Outfitting your home with a new television is an exciting experience. However, an essential step that often gets lost among all that excitement is calibrating the display settings so that your new TV looks and performs its best. While Century Stereo does basic calibration for all TVs installed by our team, if you’re a DIY type who opted to install your own TV, we have some tips to help you calibrate your new display. For true enthusiasts, we can also do ISF calibration for an additional charge. It may not make much sense, but manufacturers oftentimes do not prep their TVs to look their best inside a home.
Instead, they’re thinking about how their product will look inside the store, on a wall, surrounded by dozens of other TVs. How do they do that? Usually by tweaking most of the available settings on a TV to their maximum level, which results in a bright, head-turning picture that can grab shoppers’ attention. The flipside is that these settings have nothing to do with how the TV will look inside your living room, effectively turning an expensive home appliance into a misused toy.
In order to experience the vivid colors, balanced contrast, fine textures, and deep dimension that new TVs are capable of displaying, a bit of time needs to be spent properly calibrating an out-of-the-box TV. The first step is a good old-fashioned eye test. To start, pick the best-possible viewing source, which is usually a Blu-ray player. If one of those is not available, a newer gaming console will definitely do the job, followed by a cable or satellite box equipped with DVR. Of course, quality HDMI cables should be used, as they are the current standard for high-definition viewing. Using good HDMI cables is an important part of getting the most out of your TV. Would you expect to get the best performance out of a Lamborghini on an ill-maintained highway with lots of potholes? Cables are another subject entirely, though– more on that in our cables blog post.
When performing at-home calibration, you should also pick the proper show or movie. Preferably it’s filmed in native HD, and has a great mix of colors, as well good contrast between dark and bright scenes. For example, Gravity offers great contrast, but it does not feature a wide range of colors. Something like Planet Earth or Avatar would be a great pick.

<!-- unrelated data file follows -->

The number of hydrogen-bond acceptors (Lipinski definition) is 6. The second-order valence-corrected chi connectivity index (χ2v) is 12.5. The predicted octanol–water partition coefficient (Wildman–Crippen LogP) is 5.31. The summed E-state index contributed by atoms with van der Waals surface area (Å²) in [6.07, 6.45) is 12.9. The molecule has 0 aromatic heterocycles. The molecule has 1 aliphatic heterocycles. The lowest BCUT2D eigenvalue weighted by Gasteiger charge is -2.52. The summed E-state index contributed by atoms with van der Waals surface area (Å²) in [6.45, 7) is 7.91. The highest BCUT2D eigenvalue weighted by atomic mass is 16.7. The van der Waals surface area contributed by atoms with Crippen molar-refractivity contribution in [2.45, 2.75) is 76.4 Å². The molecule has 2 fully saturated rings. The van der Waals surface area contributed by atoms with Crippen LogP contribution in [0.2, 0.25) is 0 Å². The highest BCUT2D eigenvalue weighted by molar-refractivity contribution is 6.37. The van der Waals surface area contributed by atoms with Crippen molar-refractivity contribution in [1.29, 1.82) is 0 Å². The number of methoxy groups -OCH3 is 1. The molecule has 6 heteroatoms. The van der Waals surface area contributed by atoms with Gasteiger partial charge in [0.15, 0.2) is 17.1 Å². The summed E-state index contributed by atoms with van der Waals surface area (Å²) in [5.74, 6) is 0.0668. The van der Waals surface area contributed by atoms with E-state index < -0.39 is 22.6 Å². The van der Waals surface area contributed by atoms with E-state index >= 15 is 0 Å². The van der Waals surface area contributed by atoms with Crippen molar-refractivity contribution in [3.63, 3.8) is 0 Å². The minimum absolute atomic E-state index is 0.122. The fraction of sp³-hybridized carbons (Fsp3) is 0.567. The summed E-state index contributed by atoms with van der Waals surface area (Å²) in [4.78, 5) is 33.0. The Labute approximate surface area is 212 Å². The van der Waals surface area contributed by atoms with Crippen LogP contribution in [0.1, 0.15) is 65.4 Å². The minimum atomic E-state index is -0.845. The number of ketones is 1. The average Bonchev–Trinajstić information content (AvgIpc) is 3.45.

Next, it’s best to start with one of the TV’s available preset modes, and to go from there. Surprisingly, most of these pre-saved settings are somewhat unimpressive. In general, many presets are too bright, which can tax your new TV and decrease its long-term life. Usually, the movie or cinema preset is a good starting point, so play around with that until you’re satisfied with the picture, and make sure to save the settings as a custom calibration. Also, make sure that image-assist functions are turned off, because they normally do more harm than good. This includes any settings that perform motion-smoothing, add filters, and include “enhancement,” “correction,” or “reduction” in their name.
When tweaking the custom settings, it’s important to make sure that the brightness isn’t set too high, and the black colors on the screen actually look black. For contrast, you’ll probably want to slide it over to about 50% of the max settings. When looking at white objects on the screen, make sure their edges are not blurred. For the color setting, this is more of a personal taste. However, you should make sure that actors do not look like they’re sporting a deep tan, and that colors look natural. Finally, for sharpness, most modern HDTV sources have made this setting almost obsolete. It’s mostly useful for low-quality broadcast and cable signals. You’ll likely want to keep this setting near zero.
Hopefully at this point, you’ll be satisfied with your improved image. However, those who want to squeeze all the juice out of their TV can also pick up a calibration disc, which will assist in tweaking the settings with the aid of on-screen clips and other features. The Disney WOW: World of Wonder Blu-ray disc is an intuitive calibration disc, and Spears and Munsil High Definition Benchmark Blu-ray offers clear directions and online support. Meanwhile, the THX Tune-Up, which is available for iPhones and iPads, uses the device’s camera to assist in calibration. Century Stereo can also provide ISF calibration services for those who just want to get the job done right by an experienced professional.
Ready to take your TV’s display to the next level? Stop in at Century Stereo and have one of our helpful staff members walk you through the process, and help you pick out anything you’ll need.